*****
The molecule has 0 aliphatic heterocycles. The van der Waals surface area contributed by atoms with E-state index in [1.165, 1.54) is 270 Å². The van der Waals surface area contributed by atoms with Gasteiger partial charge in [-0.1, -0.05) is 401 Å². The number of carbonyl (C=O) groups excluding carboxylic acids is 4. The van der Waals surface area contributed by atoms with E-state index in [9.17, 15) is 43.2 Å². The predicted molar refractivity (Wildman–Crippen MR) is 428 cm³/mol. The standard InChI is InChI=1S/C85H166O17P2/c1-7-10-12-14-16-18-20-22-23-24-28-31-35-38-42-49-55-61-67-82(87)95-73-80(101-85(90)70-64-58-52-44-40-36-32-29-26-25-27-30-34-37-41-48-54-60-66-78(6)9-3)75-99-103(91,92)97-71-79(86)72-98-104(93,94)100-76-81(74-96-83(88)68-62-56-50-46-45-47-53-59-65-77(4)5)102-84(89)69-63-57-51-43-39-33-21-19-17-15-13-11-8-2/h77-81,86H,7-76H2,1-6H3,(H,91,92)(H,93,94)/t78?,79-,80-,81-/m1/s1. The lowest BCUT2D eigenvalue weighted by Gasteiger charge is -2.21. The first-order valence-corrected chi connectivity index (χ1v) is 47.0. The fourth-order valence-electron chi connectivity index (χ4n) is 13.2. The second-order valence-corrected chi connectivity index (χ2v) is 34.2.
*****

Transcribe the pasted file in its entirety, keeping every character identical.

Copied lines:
The molecule has 0 aliphatic heterocycles. The van der Waals surface area contributed by atoms with E-state index in [1.165, 1.54) is 270 Å². The van der Waals surface area contributed by atoms with Gasteiger partial charge in [-0.1, -0.05) is 401 Å². The number of carbonyl (C=O) groups excluding carboxylic acids is 4. The van der Waals surface area contributed by atoms with E-state index in [9.17, 15) is 43.2 Å². The predicted molar refractivity (Wildman–Crippen MR) is 428 cm³/mol. The standard InChI is InChI=1S/C85H166O17P2/c1-7-10-12-14-16-18-20-22-23-24-28-31-35-38-42-49-55-61-67-82(87)95-73-80(101-85(90)70-64-58-52-44-40-36-32-29-26-25-27-30-34-37-41-48-54-60-66-78(6)9-3)75-99-103(91,92)97-71-79(86)72-98-104(93,94)100-76-81(74-96-83(88)68-62-56-50-46-45-47-53-59-65-77(4)5)102-84(89)69-63-57-51-43-39-33-21-19-17-15-13-11-8-2/h77-81,86H,7-76H2,1-6H3,(H,91,92)(H,93,94)/t78?,79-,80-,81-/m1/s1. The lowest BCUT2D eigenvalue weighted by Gasteiger charge is -2.21. The first-order valence-corrected chi connectivity index (χ1v) is 47.0. The fourth-order valence-electron chi connectivity index (χ4n) is 13.2. The second-order valence-corrected chi connectivity index (χ2v) is 34.2.